The Extent of Improper Payments in the Medicaid Entitlement
The government bureau that oversees Medicare and Medicaid, the Centers for Medicare and Medicaid Services (CMS), is required by law to track waste, fraud, and abuse in the entitlements. The federal Office of Management and Budget (OMB) has identified several parts of the entitlements that are “at-risk” for fraud. CMS recently released its report on improper payments for the past fiscal year. (here)
The report states that the improper payments are “not necessarily indicative of, or measures of, fraud.” These are evidently payments that don’t meet regulatory or legal requirements and could be underpayments as well as overpayments.
It should be noted that CMS measures the payment history and the records of each state once every three years. So the recent report in actuality reflects numbers from only one third of states.
The improper payment rate for Medicaid for 2020 was 21.36 percent or $86.5 billion. The improper payment rate for the Children’s Health Insurance Program (CHIP), which overlaps with Medicaid, was 27 percent or $4.8 billion.
The CMS report goes on to state that improper payments were usually based on:
- Eligibility errors where there was insufficient documentation.
- CHIP patients who were actually Medicaid eligible.
- Non-compliance on the part of providers to validate enrollment.
Last year, authors of an opinion article in The Wall Street Journal found that improper spending in the Medicaid entitlement increased over 300 percent after the passage of Obamacare. (here) Prior to the Affordable Care Act, funding for traditional Medicaid was split more or less 50/50 percent by state and federal governments. Half of the newly insured under Obamacare are in the expanded Medicaid program, where any able-bodied adult age 18 to 64 who earns less than 138 percent of the federal poverty level is eligible. The ACA enticed states to expand Medicaid because the federal government would ultimately pay 90 percent of the funding. The Obama Administration encouraged enrollment in the expanded program and oversight became somewhat of an after-thought.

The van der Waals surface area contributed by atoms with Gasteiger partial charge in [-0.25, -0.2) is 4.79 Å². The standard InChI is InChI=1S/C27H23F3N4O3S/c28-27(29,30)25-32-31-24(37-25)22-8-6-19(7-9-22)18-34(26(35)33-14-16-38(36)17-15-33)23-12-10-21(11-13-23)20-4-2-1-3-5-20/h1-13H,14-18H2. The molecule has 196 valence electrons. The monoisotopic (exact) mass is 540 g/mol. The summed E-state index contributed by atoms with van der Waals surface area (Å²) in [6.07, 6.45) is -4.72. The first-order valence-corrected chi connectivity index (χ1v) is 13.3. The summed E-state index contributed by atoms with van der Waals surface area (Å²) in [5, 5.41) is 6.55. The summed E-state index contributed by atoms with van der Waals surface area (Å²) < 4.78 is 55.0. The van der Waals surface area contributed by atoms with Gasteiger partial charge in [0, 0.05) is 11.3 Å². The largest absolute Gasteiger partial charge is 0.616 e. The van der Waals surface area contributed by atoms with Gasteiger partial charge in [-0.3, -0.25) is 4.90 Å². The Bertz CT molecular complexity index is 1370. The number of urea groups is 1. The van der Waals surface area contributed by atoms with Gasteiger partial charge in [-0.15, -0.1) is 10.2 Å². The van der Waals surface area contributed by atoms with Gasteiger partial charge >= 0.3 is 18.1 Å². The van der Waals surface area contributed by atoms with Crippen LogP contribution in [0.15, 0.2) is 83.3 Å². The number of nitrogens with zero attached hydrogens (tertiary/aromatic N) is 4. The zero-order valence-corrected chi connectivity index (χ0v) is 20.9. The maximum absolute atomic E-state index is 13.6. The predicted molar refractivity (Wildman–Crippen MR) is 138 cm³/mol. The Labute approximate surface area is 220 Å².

The critical point in the CMS report is that the government office which is in charge of Medicaid admits to an improper payment rate of over 20 percent. Tragically, this is the history of virtually every government entitlement. One can only imagine how long a private company would stay in business with that kind of lack of oversight.